Honestly, when I do it like this I still have time to have proper sitdown meals with my husband, putter a bit on the internet, and go to the gym or run errands. Or sit my lazy butt on the couch and stare off into space. It doesn’t feel that strenuous. The thing is, you can’t let yourself get distracted so much that you don’t come back and do the work. (Very important!!)

I’d recommend changing the scenery up throughout the day too. I usually write those first 4 sprints at my local Starbucks. Then I do the afternoon/evening sprints in different places in my house. I listen to either baroque or early jazz music with headphones during my sprints (also effective for giving my husband a clue that I am busy…) and that is the only time I listen to those genres of music. That’s a productivity brain hack I read years ago to help train my brain to focus on writing. Do whatever you need to do to fight any kind of desire to be distracted.

When I had my 28,000 word weekend, I wrote 10K words on my first day and realized that if I did the same on the 2nd day, I still had too much runaway left on the story to finish it out. My whole goal was to get to the end of the story. So I did more sprints to fill-in during the afternoon and evening. I wrote “THE END” on the manuscript about 11pm that 2nd day, and I had done 15 sprints. (Some were a bit shorter because I got interrupted btw.)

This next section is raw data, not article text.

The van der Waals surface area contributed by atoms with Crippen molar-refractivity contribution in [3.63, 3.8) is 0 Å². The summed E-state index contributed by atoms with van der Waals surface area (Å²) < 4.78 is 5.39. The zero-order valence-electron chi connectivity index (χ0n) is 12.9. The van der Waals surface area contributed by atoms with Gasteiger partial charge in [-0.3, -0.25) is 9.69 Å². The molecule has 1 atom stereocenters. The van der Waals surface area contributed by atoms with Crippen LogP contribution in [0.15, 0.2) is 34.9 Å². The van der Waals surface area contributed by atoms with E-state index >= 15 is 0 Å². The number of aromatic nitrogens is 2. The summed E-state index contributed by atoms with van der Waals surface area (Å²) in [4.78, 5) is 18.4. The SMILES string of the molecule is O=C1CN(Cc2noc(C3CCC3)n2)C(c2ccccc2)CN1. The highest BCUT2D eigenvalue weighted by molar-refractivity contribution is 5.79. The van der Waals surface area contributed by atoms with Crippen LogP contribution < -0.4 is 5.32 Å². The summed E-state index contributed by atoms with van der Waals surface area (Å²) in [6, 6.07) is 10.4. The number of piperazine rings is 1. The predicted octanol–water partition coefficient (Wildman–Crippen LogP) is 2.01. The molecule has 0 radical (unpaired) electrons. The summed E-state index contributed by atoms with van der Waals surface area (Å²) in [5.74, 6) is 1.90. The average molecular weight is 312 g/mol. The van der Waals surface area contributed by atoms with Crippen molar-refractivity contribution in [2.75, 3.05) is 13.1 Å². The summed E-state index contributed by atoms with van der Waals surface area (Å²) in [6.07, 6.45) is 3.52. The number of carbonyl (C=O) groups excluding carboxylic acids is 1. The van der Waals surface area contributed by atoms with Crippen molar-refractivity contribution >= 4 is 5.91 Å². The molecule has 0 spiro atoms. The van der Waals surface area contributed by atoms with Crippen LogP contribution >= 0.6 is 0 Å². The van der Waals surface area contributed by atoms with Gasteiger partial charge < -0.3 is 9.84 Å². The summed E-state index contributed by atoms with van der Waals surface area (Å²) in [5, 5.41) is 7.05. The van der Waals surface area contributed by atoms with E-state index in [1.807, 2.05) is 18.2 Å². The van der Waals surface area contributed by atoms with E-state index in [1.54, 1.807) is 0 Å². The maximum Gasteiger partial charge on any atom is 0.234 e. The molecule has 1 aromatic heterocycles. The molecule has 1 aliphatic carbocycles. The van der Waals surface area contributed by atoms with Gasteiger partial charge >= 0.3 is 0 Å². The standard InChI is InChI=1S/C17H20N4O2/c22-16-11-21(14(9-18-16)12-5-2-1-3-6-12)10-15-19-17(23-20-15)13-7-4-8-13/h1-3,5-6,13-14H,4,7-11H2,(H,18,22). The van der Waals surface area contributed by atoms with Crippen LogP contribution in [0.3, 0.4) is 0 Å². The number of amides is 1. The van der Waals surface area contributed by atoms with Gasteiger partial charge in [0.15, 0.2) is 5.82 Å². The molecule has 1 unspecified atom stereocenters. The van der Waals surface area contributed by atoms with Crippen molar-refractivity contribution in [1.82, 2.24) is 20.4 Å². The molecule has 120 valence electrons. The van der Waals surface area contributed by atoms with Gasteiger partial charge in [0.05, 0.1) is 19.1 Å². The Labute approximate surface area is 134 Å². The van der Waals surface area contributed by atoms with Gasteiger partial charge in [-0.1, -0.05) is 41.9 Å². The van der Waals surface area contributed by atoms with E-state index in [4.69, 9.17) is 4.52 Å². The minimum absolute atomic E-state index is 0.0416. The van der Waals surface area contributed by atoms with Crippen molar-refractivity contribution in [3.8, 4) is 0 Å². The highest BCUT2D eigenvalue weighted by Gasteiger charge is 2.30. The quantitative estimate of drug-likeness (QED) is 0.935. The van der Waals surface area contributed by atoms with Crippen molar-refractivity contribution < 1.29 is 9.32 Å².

My eyes were blurry. My brain was mush. But it was done.

Don’t miss the final step of the puzzle: CELEBRATE

My favorite way to celebrate completing the first draft of a manuscript is to open a bottle of champagne and have a toast with my husband. Know that if you attempt anything like this, the day after you’re done your body will probably be sore, and your brain pretty fuzzy. What tempers it is the giddy feeling of kicking ass and taking names for a job well done. 🙂

I’d recommend taking the day off work completely and being kind to yourself. Sleep in. Get a massage. Take a long walk. Go shopping. Take a nap. Veg in front of the TV. Whatever strikes your fancy but recognize that it is important to do that if you ever think you’d do it again.

So that’s it. How I wrote 28,000 words in two days and some thoughts on how you could do the same. Happy Writing!

Recommended Resources: 2K to 10K by Rachel Aaron for rapid writing, 5,000 WPH app from Chris Fox for timing sprints and tracking wordcounts

So what do you think about that, folks? Outworldly? Impossible? Doable? Whatever you think, let’s all give Ivy a round of applause because a feat it is. Bravo, Ivy!

About the Author